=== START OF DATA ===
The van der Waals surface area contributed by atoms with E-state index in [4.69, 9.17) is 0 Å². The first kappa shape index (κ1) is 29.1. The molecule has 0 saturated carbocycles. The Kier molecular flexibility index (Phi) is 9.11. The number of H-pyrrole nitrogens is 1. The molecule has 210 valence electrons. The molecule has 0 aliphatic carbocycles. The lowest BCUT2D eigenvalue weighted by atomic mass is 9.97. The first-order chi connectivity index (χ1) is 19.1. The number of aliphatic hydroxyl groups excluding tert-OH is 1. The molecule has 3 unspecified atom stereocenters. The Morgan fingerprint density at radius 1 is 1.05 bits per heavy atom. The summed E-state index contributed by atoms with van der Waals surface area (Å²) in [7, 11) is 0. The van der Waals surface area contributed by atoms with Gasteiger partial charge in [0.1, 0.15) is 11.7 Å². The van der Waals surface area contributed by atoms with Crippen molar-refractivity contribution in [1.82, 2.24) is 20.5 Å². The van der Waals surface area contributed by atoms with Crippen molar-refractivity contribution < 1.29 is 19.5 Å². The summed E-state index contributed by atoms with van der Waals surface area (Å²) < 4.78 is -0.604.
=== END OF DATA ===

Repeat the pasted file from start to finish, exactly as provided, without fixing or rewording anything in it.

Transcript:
The van der Waals surface area contributed by atoms with E-state index in [4.69, 9.17) is 0 Å². The first kappa shape index (κ1) is 29.1. The molecule has 0 saturated carbocycles. The Kier molecular flexibility index (Phi) is 9.11. The number of H-pyrrole nitrogens is 1. The molecule has 210 valence electrons. The molecule has 0 aliphatic carbocycles. The lowest BCUT2D eigenvalue weighted by atomic mass is 9.97. The first-order chi connectivity index (χ1) is 19.1. The number of aliphatic hydroxyl groups excluding tert-OH is 1. The molecule has 3 unspecified atom stereocenters. The Morgan fingerprint density at radius 1 is 1.05 bits per heavy atom. The summed E-state index contributed by atoms with van der Waals surface area (Å²) in [7, 11) is 0. The van der Waals surface area contributed by atoms with Gasteiger partial charge in [0.1, 0.15) is 11.7 Å². The van der Waals surface area contributed by atoms with Crippen molar-refractivity contribution in [1.82, 2.24) is 20.5 Å². The van der Waals surface area contributed by atoms with Crippen molar-refractivity contribution < 1.29 is 19.5 Å². The summed E-state index contributed by atoms with van der Waals surface area (Å²) < 4.78 is -0.604.